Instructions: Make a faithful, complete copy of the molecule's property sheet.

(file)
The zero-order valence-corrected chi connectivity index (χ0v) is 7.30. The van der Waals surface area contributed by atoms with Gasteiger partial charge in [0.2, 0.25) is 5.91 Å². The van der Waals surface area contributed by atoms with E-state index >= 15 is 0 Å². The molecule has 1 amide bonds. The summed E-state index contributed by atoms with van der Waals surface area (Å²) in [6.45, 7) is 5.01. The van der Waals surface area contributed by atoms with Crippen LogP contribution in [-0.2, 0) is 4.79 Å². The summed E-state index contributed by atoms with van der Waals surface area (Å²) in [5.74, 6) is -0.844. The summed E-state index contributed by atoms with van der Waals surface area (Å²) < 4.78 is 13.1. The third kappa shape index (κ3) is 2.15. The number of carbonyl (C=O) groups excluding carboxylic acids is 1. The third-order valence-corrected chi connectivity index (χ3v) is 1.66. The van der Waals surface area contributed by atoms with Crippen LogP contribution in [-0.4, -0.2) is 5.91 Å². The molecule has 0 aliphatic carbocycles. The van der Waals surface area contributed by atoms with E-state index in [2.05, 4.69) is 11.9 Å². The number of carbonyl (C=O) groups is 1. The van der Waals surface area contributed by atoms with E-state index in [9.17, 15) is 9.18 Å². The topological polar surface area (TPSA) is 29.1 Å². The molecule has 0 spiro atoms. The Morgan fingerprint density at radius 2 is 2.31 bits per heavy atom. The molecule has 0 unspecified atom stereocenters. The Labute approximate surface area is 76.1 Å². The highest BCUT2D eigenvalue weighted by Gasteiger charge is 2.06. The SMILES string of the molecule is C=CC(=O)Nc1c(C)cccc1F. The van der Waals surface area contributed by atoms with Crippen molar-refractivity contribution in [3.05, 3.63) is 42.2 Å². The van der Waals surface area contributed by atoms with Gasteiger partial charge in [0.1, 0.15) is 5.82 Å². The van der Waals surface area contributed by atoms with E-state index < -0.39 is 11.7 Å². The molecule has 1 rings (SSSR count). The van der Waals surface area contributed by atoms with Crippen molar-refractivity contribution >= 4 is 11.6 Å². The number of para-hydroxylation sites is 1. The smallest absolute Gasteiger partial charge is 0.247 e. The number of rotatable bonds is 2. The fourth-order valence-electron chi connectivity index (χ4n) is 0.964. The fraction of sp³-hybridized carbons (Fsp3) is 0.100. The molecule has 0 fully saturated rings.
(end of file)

The zero-order valence-corrected chi connectivity index (χ0v) is 7.30. The van der Waals surface area contributed by atoms with Gasteiger partial charge in [0.2, 0.25) is 5.91 Å². The van der Waals surface area contributed by atoms with E-state index >= 15 is 0 Å². The molecule has 1 amide bonds. The summed E-state index contributed by atoms with van der Waals surface area (Å²) in [6.45, 7) is 5.01. The van der Waals surface area contributed by atoms with Crippen LogP contribution in [-0.2, 0) is 4.79 Å². The summed E-state index contributed by atoms with van der Waals surface area (Å²) in [5.74, 6) is -0.844. The summed E-state index contributed by atoms with van der Waals surface area (Å²) < 4.78 is 13.1. The third kappa shape index (κ3) is 2.15. The number of carbonyl (C=O) groups excluding carboxylic acids is 1. The third-order valence-corrected chi connectivity index (χ3v) is 1.66. The van der Waals surface area contributed by atoms with Crippen LogP contribution in [-0.4, -0.2) is 5.91 Å². The molecule has 0 aliphatic carbocycles. The van der Waals surface area contributed by atoms with E-state index in [2.05, 4.69) is 11.9 Å². The number of carbonyl (C=O) groups is 1. The van der Waals surface area contributed by atoms with E-state index in [9.17, 15) is 9.18 Å². The topological polar surface area (TPSA) is 29.1 Å². The molecule has 0 spiro atoms. The Morgan fingerprint density at radius 2 is 2.31 bits per heavy atom. The molecule has 0 unspecified atom stereocenters. The Labute approximate surface area is 76.1 Å². The highest BCUT2D eigenvalue weighted by Gasteiger charge is 2.06. The SMILES string of the molecule is C=CC(=O)Nc1c(C)cccc1F. The van der Waals surface area contributed by atoms with Crippen molar-refractivity contribution in [3.05, 3.63) is 42.2 Å². The van der Waals surface area contributed by atoms with Gasteiger partial charge in [0.1, 0.15) is 5.82 Å². The van der Waals surface area contributed by atoms with E-state index < -0.39 is 11.7 Å². The molecule has 1 rings (SSSR count). The van der Waals surface area contributed by atoms with Crippen molar-refractivity contribution >= 4 is 11.6 Å². The number of para-hydroxylation sites is 1. The smallest absolute Gasteiger partial charge is 0.247 e. The number of rotatable bonds is 2. The fourth-order valence-electron chi connectivity index (χ4n) is 0.964. The fraction of sp³-hybridized carbons (Fsp3) is 0.100. The molecule has 0 fully saturated rings.